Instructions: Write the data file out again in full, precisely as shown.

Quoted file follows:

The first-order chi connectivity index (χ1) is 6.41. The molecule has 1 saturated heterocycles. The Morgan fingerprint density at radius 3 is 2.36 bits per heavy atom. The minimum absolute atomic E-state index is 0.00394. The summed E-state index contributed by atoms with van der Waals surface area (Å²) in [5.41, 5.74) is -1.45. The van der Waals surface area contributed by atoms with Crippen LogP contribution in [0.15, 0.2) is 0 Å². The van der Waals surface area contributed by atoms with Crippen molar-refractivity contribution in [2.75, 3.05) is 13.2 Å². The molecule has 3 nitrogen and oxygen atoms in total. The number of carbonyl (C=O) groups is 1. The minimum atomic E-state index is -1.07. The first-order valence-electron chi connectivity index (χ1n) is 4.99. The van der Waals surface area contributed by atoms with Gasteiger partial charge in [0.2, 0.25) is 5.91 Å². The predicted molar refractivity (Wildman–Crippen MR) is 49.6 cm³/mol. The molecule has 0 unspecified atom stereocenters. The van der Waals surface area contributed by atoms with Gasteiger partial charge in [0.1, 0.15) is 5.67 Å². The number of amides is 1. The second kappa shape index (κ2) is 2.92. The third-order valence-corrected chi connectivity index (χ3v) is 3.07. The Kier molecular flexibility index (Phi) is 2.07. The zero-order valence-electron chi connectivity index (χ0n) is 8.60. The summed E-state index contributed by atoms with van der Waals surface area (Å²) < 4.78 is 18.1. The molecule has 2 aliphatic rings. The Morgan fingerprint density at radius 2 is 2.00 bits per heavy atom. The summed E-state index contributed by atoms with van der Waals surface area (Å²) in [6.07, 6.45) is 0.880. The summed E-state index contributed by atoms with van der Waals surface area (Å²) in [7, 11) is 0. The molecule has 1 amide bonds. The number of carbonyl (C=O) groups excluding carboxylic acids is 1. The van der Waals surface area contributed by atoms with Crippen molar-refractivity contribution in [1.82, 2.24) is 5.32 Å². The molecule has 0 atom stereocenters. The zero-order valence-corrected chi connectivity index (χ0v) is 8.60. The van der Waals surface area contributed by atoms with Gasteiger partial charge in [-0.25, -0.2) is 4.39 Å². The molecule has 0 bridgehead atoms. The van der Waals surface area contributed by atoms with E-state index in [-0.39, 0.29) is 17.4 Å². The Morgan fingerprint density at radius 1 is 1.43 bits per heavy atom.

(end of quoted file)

The first-order chi connectivity index (χ1) is 6.41. The molecule has 1 saturated heterocycles. The Morgan fingerprint density at radius 3 is 2.36 bits per heavy atom. The minimum absolute atomic E-state index is 0.00394. The summed E-state index contributed by atoms with van der Waals surface area (Å²) in [5.41, 5.74) is -1.45. The van der Waals surface area contributed by atoms with Crippen LogP contribution in [0.15, 0.2) is 0 Å². The van der Waals surface area contributed by atoms with Crippen molar-refractivity contribution in [2.75, 3.05) is 13.2 Å². The molecule has 3 nitrogen and oxygen atoms in total. The number of carbonyl (C=O) groups is 1. The minimum atomic E-state index is -1.07. The first-order valence-electron chi connectivity index (χ1n) is 4.99. The van der Waals surface area contributed by atoms with Gasteiger partial charge in [0.2, 0.25) is 5.91 Å². The predicted molar refractivity (Wildman–Crippen MR) is 49.6 cm³/mol. The molecule has 0 unspecified atom stereocenters. The van der Waals surface area contributed by atoms with Gasteiger partial charge in [0.1, 0.15) is 5.67 Å². The number of amides is 1. The second kappa shape index (κ2) is 2.92. The third-order valence-corrected chi connectivity index (χ3v) is 3.07. The Kier molecular flexibility index (Phi) is 2.07. The zero-order valence-electron chi connectivity index (χ0n) is 8.60. The summed E-state index contributed by atoms with van der Waals surface area (Å²) < 4.78 is 18.1. The molecule has 2 aliphatic rings. The Morgan fingerprint density at radius 2 is 2.00 bits per heavy atom. The summed E-state index contributed by atoms with van der Waals surface area (Å²) in [6.07, 6.45) is 0.880. The summed E-state index contributed by atoms with van der Waals surface area (Å²) in [7, 11) is 0. The molecule has 1 amide bonds. The number of carbonyl (C=O) groups excluding carboxylic acids is 1. The van der Waals surface area contributed by atoms with Crippen molar-refractivity contribution in [1.82, 2.24) is 5.32 Å². The molecule has 0 atom stereocenters. The zero-order valence-corrected chi connectivity index (χ0v) is 8.60. The van der Waals surface area contributed by atoms with Gasteiger partial charge in [-0.25, -0.2) is 4.39 Å². The molecule has 0 bridgehead atoms. The van der Waals surface area contributed by atoms with E-state index in [-0.39, 0.29) is 17.4 Å². The Morgan fingerprint density at radius 1 is 1.43 bits per heavy atom.